Jane Lewis, Women and Social Action in Victorian and Edwardian England, Stanford, CA, Stanford University Press, 1991. Women and Social Action in Victorian and Edwardian England Google Scholar

Lewis, Women and Social Action, p. 5. Google Scholar

‘Woman's Corner’, Co-operative News, 9 February 1895. Google Scholar

 Google Scholar

‘Woman's Corner’, Co-operative News, 4 May 1895. Google Scholar

 Google Scholar

This was not the first time that the middle-class Sharp had had a difference of opinion with a Guildswoman of working-class origins as is recorded by Gaffin and Thoms, Caring and Sharing, p. 33. Google Scholar

‘Woman's Corner’, Co-operative News, 11 May 1895. Google Scholar

 Google Scholar

Liddington and Norris, One Hand Tied Behind Us, pp. 63, 99. Google Scholar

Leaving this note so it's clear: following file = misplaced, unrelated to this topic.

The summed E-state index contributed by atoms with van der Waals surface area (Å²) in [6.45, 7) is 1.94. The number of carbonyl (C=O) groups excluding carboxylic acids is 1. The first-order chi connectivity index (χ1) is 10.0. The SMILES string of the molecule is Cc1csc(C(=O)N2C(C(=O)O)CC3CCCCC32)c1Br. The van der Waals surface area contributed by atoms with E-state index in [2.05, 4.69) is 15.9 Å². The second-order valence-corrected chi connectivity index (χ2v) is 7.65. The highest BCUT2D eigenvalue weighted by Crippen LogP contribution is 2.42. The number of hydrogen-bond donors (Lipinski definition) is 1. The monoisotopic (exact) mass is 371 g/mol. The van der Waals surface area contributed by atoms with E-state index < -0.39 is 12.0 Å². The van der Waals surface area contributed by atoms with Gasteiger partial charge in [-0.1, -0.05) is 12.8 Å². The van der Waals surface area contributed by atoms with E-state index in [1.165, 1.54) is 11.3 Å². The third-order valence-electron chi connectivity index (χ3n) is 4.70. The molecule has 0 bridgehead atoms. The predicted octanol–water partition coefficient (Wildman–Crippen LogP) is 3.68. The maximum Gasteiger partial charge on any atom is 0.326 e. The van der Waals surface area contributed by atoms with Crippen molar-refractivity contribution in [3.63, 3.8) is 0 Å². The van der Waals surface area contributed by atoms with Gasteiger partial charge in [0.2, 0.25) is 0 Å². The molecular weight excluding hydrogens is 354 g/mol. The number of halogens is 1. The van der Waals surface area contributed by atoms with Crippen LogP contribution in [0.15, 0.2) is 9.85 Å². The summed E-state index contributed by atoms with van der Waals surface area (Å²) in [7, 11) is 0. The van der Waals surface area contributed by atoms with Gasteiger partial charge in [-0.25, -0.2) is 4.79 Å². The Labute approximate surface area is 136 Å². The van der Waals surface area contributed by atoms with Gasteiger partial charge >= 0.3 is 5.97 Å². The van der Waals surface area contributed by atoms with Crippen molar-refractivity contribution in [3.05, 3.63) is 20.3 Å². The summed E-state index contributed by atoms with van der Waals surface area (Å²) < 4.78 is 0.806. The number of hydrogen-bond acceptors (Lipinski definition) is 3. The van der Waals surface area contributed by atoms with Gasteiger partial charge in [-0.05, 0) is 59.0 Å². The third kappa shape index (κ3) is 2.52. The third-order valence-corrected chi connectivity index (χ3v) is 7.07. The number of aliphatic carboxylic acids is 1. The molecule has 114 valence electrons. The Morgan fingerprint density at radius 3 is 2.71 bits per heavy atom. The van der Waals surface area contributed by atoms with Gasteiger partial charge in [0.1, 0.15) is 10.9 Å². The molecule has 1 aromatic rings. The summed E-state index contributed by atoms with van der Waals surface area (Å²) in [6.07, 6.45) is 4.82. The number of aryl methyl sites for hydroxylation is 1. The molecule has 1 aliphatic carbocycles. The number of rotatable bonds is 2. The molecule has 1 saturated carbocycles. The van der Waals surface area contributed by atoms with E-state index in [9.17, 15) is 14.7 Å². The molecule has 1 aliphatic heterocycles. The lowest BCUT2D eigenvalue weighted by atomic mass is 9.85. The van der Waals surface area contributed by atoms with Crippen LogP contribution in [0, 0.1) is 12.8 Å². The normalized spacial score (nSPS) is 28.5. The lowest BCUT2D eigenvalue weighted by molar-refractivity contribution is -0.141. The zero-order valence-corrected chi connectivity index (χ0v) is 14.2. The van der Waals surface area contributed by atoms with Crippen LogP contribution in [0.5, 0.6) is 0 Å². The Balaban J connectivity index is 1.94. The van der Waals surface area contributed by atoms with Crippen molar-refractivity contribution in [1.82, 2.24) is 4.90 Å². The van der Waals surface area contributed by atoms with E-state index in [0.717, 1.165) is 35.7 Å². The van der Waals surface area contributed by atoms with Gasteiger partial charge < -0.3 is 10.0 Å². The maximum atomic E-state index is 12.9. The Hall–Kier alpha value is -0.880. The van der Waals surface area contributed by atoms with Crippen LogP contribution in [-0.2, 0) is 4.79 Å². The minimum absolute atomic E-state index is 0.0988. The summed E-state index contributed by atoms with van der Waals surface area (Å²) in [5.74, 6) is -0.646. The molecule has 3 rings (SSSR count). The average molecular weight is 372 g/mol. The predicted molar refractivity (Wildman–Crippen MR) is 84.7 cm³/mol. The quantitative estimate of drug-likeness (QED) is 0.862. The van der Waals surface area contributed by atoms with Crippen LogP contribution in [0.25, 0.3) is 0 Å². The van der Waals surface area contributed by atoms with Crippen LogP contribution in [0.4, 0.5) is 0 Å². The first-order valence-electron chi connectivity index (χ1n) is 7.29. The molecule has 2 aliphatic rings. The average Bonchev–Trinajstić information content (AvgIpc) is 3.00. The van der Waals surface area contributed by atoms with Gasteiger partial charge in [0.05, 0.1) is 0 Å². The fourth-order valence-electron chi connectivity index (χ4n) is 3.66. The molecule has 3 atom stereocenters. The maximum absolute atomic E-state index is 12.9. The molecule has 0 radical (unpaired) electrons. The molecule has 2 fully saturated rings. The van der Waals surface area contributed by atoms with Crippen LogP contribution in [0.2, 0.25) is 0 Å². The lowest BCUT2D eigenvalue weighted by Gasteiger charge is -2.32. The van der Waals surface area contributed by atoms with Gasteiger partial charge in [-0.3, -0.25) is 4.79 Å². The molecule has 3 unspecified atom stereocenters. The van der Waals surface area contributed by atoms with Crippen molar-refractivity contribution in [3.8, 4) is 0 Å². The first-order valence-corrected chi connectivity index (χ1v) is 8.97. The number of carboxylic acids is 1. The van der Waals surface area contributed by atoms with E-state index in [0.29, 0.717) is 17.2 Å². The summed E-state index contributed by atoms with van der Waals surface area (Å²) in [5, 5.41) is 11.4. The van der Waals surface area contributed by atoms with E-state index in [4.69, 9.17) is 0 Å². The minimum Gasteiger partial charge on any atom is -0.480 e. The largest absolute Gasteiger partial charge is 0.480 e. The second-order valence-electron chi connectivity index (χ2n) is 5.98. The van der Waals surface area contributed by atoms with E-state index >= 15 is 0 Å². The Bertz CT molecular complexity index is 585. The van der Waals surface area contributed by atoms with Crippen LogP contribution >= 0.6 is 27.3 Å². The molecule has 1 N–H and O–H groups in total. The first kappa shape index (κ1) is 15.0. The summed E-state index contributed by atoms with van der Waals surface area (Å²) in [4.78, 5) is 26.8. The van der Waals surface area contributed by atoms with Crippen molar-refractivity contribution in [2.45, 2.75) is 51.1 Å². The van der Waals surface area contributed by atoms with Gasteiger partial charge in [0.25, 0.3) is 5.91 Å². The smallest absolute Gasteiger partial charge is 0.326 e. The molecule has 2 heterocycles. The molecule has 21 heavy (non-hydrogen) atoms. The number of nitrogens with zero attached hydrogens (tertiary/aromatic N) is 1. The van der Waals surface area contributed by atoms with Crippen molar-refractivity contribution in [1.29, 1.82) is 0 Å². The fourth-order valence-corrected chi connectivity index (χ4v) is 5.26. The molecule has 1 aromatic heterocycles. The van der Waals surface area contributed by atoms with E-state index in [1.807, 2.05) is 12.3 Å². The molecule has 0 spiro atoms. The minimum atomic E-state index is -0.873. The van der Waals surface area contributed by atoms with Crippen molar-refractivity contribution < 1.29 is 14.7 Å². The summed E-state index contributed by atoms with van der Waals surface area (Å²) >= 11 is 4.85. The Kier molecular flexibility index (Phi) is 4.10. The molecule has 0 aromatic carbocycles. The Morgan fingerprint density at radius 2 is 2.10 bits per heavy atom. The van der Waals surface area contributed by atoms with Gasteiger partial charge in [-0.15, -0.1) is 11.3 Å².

‘Woman's Corner’, Co-operative News, 9 February 1895. Google Scholar

 Google Scholar

Llewelyn Davies, Life as We Have Known It, p. 132. Google Scholar

Co-operative News, 26 June 1909. Google Scholar

‘Woman's Corner’, Co-operative News, 27 November 1909. Google Scholar

Co-operative News, 26 June 1909. Google Scholar

 Google Scholar

‘Woman's Corner’, Co-operative News, 27 November 1909. Google Scholar

 Google Scholar

Darwen News, 26 June 1909. Google Scholar

The Twenty-second Annual Report of the Women's Co-operative Guild, 1904-1905, p. 19. Google Scholar

Liddington and Norris, One Hand Tied Behind Us, p. 182. Google Scholar

 Google Scholar

It is significant that Llewelyn Davies had to impress upon Guildswomen in her annual report following the 1909 Congress debacle over adult suffrage that the Guild would not oppose more limited franchise reform; see The Twenty-seventh Annual Report of the Women's Co-operative Guild, 1909-1910, p. 11. Google Scholar

 Google Scholar

Holton, Feminism and Democracy, pp. 61-2. Google Scholar

‘Woman's Corner’, Co-operative News, 20 November 1909. Google Scholar